The second iteration of the Diamante was introduced in Japan in January 1995. The car was marginally larger with improved headroom. The Sigma variant was eliminated and not renewed for a second generation, due to poor sales in Japan; most Sigmas sold had become taxis and patrol cars.
Diamante was powered by several engines: the base engine was a 2.5-Litre MVV (lean burn) V6, followed by a number of 2.5 and 3.5-Litre variants, the 2.5-Litre engine sported 175 hp and the 3.5-Litre engine boasted 210 hp. The new Diamante range in Japan topped off with a 3.0-Litre MIVEC V6 rated at 201 kW (274 PS; 270 hp) at 6000 rpm and 304 N·m (224 ft·lbs) at 4500 rpm. In its latter years, the Diamante range was reduced to a single engine offering in Japan, first a 3.0-Litre GDI V6 with 240 hp (the first of its kind), and then a conventional 2.5-Litre V6.
In Australia, the new Verada - which formed the basis of all Diamante's sold outside of Japan - debuted in 1996 and was locally produced in Adelaide, Australia. The very first 1997 Verada rolled off the assembly line on July 1, 1996 and was based on the 3rd generation Mitsubishi Magna.
Sales on the US market commenced with the 1997 model year, featuring export-only extra equipment such as keyless entry. These export models were mechanically different from the Japanese Diamante since the latter:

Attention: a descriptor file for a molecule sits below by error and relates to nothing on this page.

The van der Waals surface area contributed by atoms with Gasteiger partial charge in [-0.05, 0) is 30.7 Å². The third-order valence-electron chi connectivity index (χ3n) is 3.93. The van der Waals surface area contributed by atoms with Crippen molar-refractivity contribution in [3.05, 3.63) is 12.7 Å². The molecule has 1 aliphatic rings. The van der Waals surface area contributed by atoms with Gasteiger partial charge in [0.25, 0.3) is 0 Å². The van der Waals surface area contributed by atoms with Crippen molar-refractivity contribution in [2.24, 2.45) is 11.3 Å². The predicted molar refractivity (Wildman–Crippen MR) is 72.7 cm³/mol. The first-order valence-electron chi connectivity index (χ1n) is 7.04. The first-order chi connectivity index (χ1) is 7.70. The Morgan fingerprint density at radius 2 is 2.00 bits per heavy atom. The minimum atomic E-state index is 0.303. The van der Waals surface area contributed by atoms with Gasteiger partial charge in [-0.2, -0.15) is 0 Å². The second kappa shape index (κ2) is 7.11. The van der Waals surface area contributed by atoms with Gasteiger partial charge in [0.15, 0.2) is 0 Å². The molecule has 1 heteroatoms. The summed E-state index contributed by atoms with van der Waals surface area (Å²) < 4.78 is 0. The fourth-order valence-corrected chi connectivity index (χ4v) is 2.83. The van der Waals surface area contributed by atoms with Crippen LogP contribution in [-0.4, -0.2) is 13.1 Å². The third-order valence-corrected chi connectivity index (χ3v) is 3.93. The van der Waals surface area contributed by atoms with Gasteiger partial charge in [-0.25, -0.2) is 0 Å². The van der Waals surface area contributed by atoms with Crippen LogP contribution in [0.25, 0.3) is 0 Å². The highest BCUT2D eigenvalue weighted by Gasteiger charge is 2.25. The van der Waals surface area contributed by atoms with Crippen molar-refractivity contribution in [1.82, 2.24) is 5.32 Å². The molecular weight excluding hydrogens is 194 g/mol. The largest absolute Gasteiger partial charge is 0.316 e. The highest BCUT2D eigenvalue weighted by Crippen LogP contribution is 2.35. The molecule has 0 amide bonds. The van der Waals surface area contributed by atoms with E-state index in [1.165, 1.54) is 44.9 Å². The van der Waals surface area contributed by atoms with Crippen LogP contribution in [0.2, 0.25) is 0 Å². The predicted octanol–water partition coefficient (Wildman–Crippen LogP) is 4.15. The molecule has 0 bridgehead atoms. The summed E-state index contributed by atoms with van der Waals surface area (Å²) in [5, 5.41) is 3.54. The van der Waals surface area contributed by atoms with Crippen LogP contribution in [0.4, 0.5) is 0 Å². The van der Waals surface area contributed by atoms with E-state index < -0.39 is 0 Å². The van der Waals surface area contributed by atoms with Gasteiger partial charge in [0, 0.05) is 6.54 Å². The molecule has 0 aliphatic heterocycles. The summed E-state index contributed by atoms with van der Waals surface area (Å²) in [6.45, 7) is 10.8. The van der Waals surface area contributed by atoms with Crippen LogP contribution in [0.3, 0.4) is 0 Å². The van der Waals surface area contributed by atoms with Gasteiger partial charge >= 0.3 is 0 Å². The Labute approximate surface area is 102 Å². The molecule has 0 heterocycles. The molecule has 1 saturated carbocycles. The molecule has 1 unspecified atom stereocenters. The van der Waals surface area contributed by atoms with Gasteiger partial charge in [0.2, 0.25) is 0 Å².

- had multi-link front and rear suspension (whereas the Australian version had more basic MacPherson front struts);
- only featured leather trim (Verada Ei featured cloth trim);
- had a foot operated parking brake (whereas the Australian production featured a conventional lever design)
- had a pressed steel front cross-member.
In addition, with the Japanese Diamante, Mitsubishi introduced more technological innovations including:
- a more advanced Traction control system (which was later introduced in Australia and therefore all export models);
- satellite navigation system with a display featuring prominently on the center console;
- Head-Up Display;